Since the beginning of time humans have looked to the skies for inspiration and answers. Stargazing has been a part of various cultures over the course of human history. The Polynesians used the constellations to guide them on their voyages to new lands. We've even used astrology to help us make decisions in our lives hoping that the power of the stars can influence us from their vantage point.

Space has always held a fascination for humans, and we've used that curiosity to explore the universe. Over the centuries humans have made a variety of discoveries about space. One of those discoveries was related to Earth being part of a larger planetary system.

A planetary system is a group of planets orbiting around a star. We live in one named the solar system. Solis is the Latin word for sun and Sol is what we call our sun. This is where the name, “solar system” comes from.

Our solar system was formed 4.6 billion years ago when a giant interstellar cloud collapsed. It consists of the Sun and all the objects that are within its gravitational pull. We have identified eight planets, various dwarf planets, hundreds of moons, thousands of comets, and millions of asteroids and meteoroids within our solar system.

Our solar system is part of the Milky Way galaxy and is the only one called a solar system. Within the Milky Way galaxy there is estimated to be possibly 1000 other planetary systems like our solar system. There could be billions or hundreds of billions throughout the whole universe!

Part of the knowledge that we've acquired about the universe comes from those who study cosmology. This is the branch of astronomy that focuses on the origin of the universe, as well as its evolution.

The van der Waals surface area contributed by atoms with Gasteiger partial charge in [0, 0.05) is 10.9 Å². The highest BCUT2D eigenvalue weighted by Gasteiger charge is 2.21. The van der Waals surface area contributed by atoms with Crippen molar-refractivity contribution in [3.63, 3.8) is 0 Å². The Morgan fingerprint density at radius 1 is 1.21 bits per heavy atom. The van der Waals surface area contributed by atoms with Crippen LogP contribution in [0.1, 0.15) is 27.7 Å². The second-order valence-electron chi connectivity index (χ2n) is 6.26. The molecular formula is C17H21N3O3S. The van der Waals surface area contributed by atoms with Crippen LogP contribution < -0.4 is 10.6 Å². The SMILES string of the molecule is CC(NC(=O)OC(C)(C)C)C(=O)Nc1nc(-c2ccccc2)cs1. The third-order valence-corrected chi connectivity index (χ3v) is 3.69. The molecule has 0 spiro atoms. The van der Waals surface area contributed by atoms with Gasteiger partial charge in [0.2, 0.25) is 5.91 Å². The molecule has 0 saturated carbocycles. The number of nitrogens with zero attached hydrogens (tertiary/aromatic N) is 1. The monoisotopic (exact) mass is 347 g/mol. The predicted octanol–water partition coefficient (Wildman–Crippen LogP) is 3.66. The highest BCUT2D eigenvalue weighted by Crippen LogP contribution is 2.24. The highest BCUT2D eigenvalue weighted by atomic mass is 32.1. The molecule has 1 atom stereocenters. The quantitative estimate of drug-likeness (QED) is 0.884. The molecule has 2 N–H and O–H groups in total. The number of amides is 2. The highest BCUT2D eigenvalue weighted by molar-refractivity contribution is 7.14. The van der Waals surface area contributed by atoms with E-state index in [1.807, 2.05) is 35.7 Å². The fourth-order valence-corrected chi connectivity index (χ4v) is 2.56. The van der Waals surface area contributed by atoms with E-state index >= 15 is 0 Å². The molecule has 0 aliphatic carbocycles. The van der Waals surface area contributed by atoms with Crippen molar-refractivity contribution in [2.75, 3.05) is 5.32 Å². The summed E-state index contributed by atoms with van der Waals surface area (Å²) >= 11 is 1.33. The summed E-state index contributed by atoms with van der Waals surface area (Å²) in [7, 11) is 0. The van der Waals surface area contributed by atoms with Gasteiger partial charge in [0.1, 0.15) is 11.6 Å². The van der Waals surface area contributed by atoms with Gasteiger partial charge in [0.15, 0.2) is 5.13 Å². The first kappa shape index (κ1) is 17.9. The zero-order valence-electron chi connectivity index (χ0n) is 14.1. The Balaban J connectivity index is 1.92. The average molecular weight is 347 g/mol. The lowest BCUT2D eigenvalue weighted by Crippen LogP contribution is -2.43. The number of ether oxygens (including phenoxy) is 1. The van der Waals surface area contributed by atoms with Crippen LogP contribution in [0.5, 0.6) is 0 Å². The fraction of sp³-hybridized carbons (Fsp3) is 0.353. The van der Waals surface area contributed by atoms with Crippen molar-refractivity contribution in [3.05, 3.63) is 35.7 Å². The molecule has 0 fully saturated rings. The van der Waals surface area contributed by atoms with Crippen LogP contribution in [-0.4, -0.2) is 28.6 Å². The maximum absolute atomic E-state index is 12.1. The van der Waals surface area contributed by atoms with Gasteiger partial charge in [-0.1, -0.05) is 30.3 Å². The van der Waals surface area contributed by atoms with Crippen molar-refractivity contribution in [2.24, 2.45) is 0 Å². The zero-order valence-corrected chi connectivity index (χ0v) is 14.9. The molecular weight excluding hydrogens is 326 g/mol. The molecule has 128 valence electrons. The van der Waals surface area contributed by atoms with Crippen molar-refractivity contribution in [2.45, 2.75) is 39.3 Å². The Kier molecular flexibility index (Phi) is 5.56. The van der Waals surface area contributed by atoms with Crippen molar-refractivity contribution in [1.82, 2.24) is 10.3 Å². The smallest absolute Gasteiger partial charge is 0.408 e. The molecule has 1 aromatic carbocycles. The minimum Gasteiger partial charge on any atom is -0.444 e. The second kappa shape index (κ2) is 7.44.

Astronomers are scientists that study celestial objects, for example, the Sun, Earth, or the solar system. Cosmologists, on the other hand, study how these bodies came to be and how they've evolved.

Within our solar system there are eight identified planets. The four closest to the Sun are called the terrestrial planets and are made of mostly rock and metal. Mercury, Venus, Earth, and Mars make up the terrestrial planets.

The four outermost planets are called the gas giants as they are composed mostly of gas. Neptune, Uranus, Saturn, and Jupiter are the four gas giants.

Earth may seem large to us but in our solar system it is somewhere in the middle in terms of size. The four outer planets are markedly larger than the four terrestrial planets.

Jupiter is the largest planet and is roughly 11 times the size of Earth. In our solar system though, the Sun is the largest celestial object at 9 times the size of Jupiter!

The four gas giants, Jupiter, Saturn, Uranus, and Neptune all have rings that surround them. Saturn has the most rings and the most visible. These rings are made mostly of particles of water ice that swirl around Saturn giving it an ethereal quality.

Mercury is the planet closest to the sun and it is also the smallest of the planets in our solar system. It's slightly larger than the Earth's moon. Mercury has extreme temperature fluctuations as there is no atmosphere to keep its temperature constant. During the day the sun scorches Mercury's surface heating it to 430°C and at night the temperature drops to -180°C.

Venus is even hotter than Mercury reaching temperatures as high as 472°C even though it is further from the Sun than Mercury. Venus has a very thick atmosphere which keeps heat trapped acting like a layer of insulation.

Uranus is the seventh planet from the Sun and also the coldest. Temperatures drop as low as -224°C there. The furthest planet from the Sun is Neptune which also reaches very low temperatures of -214°C.

The planets rotate at different rates causing a day to be different lengths depending on where you are. Jupiter has the shortest day rotating once every 9 hours 55 minutes. Venus takes 243 days to make one rotation around the Sun.

With so many incredible facts it is impossible to imagine what we will find next. What discoveries do you think will occur during your lifetime?